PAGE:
Humble Mass for a special Cardinal

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Humble Mass for a special Cardinal


The funeral Mass for the late Cardinal Stephen Kim Sou-hwan will be held today at Myeongdong Cathedral in central Seoul in the modest and unassuming manner that Kim had asked for before his passing on Monday.


The Mass is scheduled to begin at 10 a.m., with Cardinal Nicholas Cheong Jin-suk officiating. Three major television networks - KBS, MBC and SBS - will broadcast the event live.

The Roman Catholic Archdiocese of Seoul’s Father Huh Young-yeop, in charge of media relations for the funeral Mass, said early yesterday that organizers wanted to close the cathedral to mourners after midnight Thursday, though they “had no desire to impose any strict rules on time.”

Huh said he expected the service to end between 11:30 a.m. and noon. He said about 800 people will be in attendance, plus 90 others taking part in the funeral. The majority, he said, will be clerics, while about a hundred will be invited guests.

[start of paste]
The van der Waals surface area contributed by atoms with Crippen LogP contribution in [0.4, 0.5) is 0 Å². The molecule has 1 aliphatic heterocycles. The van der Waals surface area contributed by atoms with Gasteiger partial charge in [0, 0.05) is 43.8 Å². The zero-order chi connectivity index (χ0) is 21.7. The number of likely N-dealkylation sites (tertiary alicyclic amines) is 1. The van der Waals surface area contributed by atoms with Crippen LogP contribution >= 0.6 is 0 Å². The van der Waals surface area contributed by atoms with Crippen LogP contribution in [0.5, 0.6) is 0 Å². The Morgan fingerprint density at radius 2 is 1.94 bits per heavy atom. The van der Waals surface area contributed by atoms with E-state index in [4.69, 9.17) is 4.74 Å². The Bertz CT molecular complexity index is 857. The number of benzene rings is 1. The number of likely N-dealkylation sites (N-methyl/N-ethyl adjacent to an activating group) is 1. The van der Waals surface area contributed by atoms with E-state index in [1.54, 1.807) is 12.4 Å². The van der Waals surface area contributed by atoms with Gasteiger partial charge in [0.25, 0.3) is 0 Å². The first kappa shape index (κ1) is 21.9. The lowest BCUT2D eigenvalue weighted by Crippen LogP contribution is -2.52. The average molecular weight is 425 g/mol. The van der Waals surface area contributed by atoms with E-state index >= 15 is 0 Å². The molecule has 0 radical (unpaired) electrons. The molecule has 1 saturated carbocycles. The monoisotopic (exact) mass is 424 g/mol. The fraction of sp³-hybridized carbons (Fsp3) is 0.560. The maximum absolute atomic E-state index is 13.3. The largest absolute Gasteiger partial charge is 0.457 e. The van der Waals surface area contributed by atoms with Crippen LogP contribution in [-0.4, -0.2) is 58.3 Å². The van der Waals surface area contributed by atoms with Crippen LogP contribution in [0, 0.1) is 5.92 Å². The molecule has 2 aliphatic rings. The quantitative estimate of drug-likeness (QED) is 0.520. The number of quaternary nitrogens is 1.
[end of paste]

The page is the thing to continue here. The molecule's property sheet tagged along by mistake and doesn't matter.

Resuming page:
A multivision screen has been installed outside the cathedral so the public can view the ceremony, according to Huh.

The late cardinal’s body was moved from its glass case to a casket yesterday at 5 p.m. Huh said the procedure lasted about 10 minutes. It was the last opportunity for the public to see Kim’s face.

Huh said Kim doesn’t have any personal belongings inside the casket.

He said Kim had wanted an ordinary funeral and the Mass will be similar to those for other members of the clergy.

The Mass will begin with introductory rites, followed by the Liturgy of the Word, with readings from the Bible. The Liturgy of the Eucharist will follow, and the concluding rite will include the blessing and dismissal.

Kim will be buried beside Archbishop Paul Ro Gi-nam at Yongin Holy Cemetery, about an hour’s drive southeast of Seoul in Gyeonggi.

The hearse will be accompanied by vehicles carrying surviving family members and members of the clergy.

Huh said Kim wanted to bow out much the way he lived his life: unpretentiously.

“We chose a regular coffin, made of Japanese cedar, because it’s ordinary,” Huh said. “He wanted to keep things simple.”

While the government is considering a memorial hall for the late cardinal, Huh said building one would go against Kim’s dying wishes.

“We haven’t given it any serious thought,” Huh said. “[His] belongings are stored at a small hall at Catholic University of Korea’s College of Theology [in Hyehwa-dong, central Seoul] and perhaps we can expand that a bit.”

Another of the Cardinal’s wishes was to donate his organs. His eyes were removed shortly after his death and Huh said the corneas, which doctors said were in good condition, have been given to two patients, one for each.

“Hopefully, this will encourage others to become organ donors,” Huh added.

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